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Toyota i-Road electric three-wheeler gets green light for early production

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October 5, 2013

Toyota's i-Road is on the road to production

Toyota's i-Road is on the road to production

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Toyota's i-Road three-wheeler concept is set to make it off the drawing board and onto the road. Toyota has announced that a limited production run of the fully enclosed, tilting EV will begin shortly, with initial units being transferred to Toyota's Ha:mo urban transport system trials in Toyota City.

When the i-Road burst onto the scene at this year's Geneva Motor Show, it felt like one of those design concepts that, although innovative and exciting, would probably disappear as do most of that ilk. But now Toyota has put its money where its mouth is, and is producing a short production run, probably numbering in the hundreds, to add to it's prototype Ha:mo urban transport system.

The i-Road is an electric personal mobility vehicle with two in-line seats, that leans into the corners like a motorcycle. With only five horsepower, a top speed of 45 km/h (30 mph), and a range of 50 km (30 mi), the i-Road is aimed squarely at an urban transport market.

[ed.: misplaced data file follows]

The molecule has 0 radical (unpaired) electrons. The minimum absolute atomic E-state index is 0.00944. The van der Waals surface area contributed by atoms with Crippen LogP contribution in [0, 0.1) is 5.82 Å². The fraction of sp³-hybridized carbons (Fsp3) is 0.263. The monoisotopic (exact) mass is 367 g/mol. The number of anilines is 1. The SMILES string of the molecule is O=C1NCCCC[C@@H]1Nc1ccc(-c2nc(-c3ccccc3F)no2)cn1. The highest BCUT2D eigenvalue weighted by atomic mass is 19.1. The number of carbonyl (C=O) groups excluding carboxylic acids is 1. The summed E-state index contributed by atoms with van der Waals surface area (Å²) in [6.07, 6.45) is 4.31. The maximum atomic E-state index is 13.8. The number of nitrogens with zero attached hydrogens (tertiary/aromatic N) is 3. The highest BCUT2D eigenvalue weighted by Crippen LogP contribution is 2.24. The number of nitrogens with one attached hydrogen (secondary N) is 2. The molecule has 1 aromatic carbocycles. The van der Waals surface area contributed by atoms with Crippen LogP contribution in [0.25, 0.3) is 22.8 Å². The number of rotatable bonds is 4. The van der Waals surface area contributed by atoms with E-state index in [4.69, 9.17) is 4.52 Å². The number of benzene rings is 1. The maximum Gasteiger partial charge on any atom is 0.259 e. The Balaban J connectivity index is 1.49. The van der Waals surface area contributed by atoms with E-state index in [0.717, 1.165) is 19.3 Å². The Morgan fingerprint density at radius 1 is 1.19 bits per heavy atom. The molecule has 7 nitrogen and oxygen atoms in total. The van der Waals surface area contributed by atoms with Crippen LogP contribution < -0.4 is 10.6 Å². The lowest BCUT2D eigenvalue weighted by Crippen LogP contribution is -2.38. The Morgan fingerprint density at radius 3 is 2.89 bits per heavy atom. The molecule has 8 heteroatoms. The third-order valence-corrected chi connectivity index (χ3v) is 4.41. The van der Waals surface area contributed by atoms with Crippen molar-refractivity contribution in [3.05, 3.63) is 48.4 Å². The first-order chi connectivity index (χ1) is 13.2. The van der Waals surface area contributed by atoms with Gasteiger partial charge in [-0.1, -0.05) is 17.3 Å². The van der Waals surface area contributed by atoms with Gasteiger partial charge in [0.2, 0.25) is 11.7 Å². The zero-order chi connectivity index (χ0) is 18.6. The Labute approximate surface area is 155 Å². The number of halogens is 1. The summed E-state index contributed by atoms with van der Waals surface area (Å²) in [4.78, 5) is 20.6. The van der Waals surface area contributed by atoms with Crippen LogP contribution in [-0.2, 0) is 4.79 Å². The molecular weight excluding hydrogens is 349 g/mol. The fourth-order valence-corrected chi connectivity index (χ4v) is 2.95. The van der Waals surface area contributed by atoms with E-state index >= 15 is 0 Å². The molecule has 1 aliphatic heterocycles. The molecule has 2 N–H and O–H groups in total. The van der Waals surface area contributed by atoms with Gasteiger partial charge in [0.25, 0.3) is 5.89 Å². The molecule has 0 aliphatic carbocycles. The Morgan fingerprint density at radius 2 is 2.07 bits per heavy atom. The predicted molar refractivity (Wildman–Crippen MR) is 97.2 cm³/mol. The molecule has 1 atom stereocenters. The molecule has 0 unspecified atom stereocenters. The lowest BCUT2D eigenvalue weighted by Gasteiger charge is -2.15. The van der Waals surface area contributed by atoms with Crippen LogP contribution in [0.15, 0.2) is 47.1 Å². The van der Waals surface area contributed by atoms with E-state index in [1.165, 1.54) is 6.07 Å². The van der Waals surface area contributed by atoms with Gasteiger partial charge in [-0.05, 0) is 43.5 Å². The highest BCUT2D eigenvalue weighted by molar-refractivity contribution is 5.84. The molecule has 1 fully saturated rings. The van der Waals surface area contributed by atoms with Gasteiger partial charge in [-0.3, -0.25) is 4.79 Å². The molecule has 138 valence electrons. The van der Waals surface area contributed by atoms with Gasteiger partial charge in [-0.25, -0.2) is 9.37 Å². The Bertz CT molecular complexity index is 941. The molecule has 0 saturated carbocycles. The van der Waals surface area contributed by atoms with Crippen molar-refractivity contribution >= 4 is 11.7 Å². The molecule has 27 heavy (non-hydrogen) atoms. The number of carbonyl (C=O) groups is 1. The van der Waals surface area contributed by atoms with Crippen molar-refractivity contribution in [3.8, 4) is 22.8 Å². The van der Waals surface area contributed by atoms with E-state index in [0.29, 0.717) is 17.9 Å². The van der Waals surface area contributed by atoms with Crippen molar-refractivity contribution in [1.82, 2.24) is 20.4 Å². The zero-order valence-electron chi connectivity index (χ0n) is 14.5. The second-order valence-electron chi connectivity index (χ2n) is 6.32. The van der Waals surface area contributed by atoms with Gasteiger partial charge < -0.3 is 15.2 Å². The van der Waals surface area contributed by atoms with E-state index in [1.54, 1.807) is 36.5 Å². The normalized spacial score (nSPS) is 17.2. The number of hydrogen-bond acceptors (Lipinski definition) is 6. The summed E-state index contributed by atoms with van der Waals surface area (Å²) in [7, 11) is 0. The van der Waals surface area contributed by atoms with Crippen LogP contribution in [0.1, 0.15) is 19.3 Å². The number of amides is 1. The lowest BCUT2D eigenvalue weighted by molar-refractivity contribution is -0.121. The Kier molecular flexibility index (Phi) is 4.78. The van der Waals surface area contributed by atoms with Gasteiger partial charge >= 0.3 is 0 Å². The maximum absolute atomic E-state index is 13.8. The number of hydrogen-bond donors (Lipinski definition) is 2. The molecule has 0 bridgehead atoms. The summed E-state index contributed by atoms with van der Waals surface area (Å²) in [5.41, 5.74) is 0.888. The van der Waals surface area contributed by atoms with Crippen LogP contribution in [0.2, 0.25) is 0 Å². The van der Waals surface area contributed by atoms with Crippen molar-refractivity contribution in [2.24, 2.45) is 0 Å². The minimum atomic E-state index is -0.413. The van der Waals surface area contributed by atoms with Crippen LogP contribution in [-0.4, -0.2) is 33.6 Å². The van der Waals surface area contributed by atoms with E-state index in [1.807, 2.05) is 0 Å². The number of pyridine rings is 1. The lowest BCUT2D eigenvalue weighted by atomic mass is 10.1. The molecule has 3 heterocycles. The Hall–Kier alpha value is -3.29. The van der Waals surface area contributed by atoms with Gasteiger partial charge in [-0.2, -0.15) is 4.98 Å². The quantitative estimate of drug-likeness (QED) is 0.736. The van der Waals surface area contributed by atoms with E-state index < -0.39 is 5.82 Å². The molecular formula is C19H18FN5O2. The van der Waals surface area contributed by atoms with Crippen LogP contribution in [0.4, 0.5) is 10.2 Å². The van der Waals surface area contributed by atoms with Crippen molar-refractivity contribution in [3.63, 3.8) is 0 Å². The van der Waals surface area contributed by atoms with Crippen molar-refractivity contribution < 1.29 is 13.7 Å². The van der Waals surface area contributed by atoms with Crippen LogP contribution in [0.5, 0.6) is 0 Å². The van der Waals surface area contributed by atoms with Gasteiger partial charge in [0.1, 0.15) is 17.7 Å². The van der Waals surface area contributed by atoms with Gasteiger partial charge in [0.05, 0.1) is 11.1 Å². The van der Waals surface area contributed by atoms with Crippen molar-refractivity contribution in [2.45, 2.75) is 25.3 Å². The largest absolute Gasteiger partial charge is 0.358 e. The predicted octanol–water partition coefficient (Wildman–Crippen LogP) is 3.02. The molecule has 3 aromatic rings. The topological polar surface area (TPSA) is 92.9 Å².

Toyota is running its Harmonious Mobility Network (Ha:mo for short) in Toyota City, located in Aichi, Japan. Designed as a system to improve urban transportation by combining private car and public transportation, Ha:mo is aimed at making both urban transportation and the urban culture more people- and community friendly.

Diagram of Toyota's Ha:mo RIDE system, providing flexible personal transport within city c...

The Ha:mo RIDE project is a car sharing system using ultracompact electric vehicles that provides transportation to and within the city center; for example, between a train station and a passenger's workplace. At present the system has ten Toyota COMS personal mobility vehicles and ten Toyota PAS power assisted bicycles. These are available at four stations where they can be rented and returned after use.

In the planned expansion, these numbers will be increased to 100 of each, with 100 i-Roads being added in early 2014. The number of rental stations will be increased to seventeen, providing service at train stations and major public buildings to facilitate quick turnover of the rentals. A rental fee of 20 yen (about 20 US cents) per minute will also be instituted.